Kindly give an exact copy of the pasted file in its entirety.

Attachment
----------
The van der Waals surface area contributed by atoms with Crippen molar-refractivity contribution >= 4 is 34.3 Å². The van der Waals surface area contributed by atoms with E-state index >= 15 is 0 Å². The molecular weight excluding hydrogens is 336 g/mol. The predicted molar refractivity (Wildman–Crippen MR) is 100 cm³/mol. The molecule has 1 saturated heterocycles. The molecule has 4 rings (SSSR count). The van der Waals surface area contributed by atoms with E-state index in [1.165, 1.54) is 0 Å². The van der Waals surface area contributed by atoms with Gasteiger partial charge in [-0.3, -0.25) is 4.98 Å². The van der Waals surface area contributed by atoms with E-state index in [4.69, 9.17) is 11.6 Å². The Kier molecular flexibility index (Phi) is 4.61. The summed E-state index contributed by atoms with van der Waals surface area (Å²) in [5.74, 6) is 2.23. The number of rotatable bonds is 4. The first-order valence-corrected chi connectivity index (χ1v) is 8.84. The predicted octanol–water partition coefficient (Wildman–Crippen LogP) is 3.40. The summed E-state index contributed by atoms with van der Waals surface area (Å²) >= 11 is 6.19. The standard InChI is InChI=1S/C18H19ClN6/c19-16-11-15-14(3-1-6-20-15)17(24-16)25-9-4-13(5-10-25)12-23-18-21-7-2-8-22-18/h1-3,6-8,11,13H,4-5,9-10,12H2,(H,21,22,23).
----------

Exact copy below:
The van der Waals surface area contributed by atoms with Crippen molar-refractivity contribution >= 4 is 34.3 Å². The van der Waals surface area contributed by atoms with E-state index >= 15 is 0 Å². The molecular weight excluding hydrogens is 336 g/mol. The predicted molar refractivity (Wildman–Crippen MR) is 100 cm³/mol. The molecule has 1 saturated heterocycles. The molecule has 4 rings (SSSR count). The van der Waals surface area contributed by atoms with E-state index in [1.165, 1.54) is 0 Å². The van der Waals surface area contributed by atoms with Gasteiger partial charge in [-0.3, -0.25) is 4.98 Å². The van der Waals surface area contributed by atoms with E-state index in [4.69, 9.17) is 11.6 Å². The Kier molecular flexibility index (Phi) is 4.61. The summed E-state index contributed by atoms with van der Waals surface area (Å²) in [5.74, 6) is 2.23. The number of rotatable bonds is 4. The first-order valence-corrected chi connectivity index (χ1v) is 8.84. The predicted octanol–water partition coefficient (Wildman–Crippen LogP) is 3.40. The summed E-state index contributed by atoms with van der Waals surface area (Å²) >= 11 is 6.19. The standard InChI is InChI=1S/C18H19ClN6/c19-16-11-15-14(3-1-6-20-15)17(24-16)25-9-4-13(5-10-25)12-23-18-21-7-2-8-22-18/h1-3,6-8,11,13H,4-5,9-10,12H2,(H,21,22,23).